Noam Chomsky Facts

Noam Chomsky Facts
Avram Noam Chomsky (born December 7, 1928) is an American linguist, philosopher, cognitive scientist, logician and political commentator. He is currently Professor Emeritus at the Massachusetts Institute of Technology and has written over 100 books.
Interesting Noam Chomsky Facts:
Avram Noam Chomsky is the oldest child born to a middle-class Jewish family in Philadelphia.
His parents were professors at Mikveh Israel religious school where his father was also the principal.
As a child Chomsky experienced anti-semitism from the German and Irish communities in his neighborhood.
That and the influence of his socialist relatives created a strong attachment to leftist causes.
He attended Oak Lane Country Day School where at the age of ten he wrote a paper on the spread of fascism after the Spanish Civil War.
In 1945 Noam Chomsky entered the University of Pennsylvania and he obtained his BA with his honor's thesis, "Morphophonemics of Modern Hebrew."
He earned his MA in 1951 and his master's thesis would be published as a book.
From 1951 to 1955 he did doctoral research at Harvard and in 1955 received his PhD from Penn with a thesis on transformational grammar.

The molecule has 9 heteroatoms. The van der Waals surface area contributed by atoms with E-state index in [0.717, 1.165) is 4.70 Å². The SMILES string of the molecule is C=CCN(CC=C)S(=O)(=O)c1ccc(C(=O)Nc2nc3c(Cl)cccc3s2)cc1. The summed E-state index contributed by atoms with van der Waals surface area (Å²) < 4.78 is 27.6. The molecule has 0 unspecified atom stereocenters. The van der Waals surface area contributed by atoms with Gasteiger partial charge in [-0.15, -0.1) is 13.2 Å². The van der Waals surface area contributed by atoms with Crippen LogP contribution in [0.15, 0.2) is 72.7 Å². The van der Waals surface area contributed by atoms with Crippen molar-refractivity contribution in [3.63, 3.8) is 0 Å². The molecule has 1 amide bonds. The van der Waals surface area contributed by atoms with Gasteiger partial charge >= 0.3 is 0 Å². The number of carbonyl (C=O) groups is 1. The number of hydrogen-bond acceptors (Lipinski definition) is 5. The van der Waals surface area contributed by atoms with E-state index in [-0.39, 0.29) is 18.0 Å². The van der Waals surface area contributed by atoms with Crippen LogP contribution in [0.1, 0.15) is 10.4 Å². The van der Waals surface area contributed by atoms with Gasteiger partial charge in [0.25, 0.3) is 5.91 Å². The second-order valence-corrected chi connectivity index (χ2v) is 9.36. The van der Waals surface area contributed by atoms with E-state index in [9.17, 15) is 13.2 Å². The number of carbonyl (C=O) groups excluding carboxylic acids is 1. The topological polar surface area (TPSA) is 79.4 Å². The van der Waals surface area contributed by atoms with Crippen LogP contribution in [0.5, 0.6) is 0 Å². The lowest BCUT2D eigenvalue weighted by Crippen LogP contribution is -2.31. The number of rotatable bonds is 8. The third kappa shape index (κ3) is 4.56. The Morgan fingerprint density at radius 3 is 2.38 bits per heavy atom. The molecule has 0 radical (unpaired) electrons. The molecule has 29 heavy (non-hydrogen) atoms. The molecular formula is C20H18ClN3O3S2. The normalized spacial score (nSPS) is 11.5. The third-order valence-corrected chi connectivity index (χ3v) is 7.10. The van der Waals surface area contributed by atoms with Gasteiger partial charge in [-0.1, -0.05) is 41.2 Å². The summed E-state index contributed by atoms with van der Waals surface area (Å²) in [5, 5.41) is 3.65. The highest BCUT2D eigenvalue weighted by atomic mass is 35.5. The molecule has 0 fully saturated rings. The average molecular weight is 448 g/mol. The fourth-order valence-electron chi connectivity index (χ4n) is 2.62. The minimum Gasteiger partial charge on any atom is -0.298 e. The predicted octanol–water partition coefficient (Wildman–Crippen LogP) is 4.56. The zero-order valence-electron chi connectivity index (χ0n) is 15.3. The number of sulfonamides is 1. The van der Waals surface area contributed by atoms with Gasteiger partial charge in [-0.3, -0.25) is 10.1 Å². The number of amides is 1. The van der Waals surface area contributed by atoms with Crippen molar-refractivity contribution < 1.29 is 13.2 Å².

It would be published in 1975 as The Logical Structure of Linguistic Theory in which he theorizes that the principles of language structure are biologically determined and genetically transmitted.
His theory that linguistic structures reflect a "universal grammar" and not universally accepted.
In 1955 he began work at Massachusetts Institute of Technology where he taught linguistics and philosophy.
From 1958 to 1959 he was National Science Foundation fellow at Princeton University's Institute for Advanced Study.
His ideas attracted national attention and he was appointed plenary speaker at the Ninth International Congress of Linguists and he edited the Studies in Language Series for Harper and Row.
He wrote numerous books on linguistics and linguistic theory including Aspects of the Theory of Syntax and Topics in the Theory of Generative Grammar in 1966.
In 1967 he entered the world of public political debate with his essay, The Responsibility of Intellectuals, which was critical of America's involvement in the Vietnam War.
He supported the anti-draft movement and was included on President Richard Nixon's enemies list.
His writings and lectures generated much controversy and he was arrested multiple times.
His work in linguistics continued to earn him international recognition and in 1974 he became a Corresponding Fellow of the British Academy.
He continued to work in both the political and linguistic fields and in 1979 published The Political Economy of Human Rights.
He has received numerous awards and honorary degrees, including Membership in the American Academy of Arts and Sciences, the National Academy of Science and is a recipient of the Distinguished Scientific Contribution Award of the American Psychological Association and the Helmholtz Medal.


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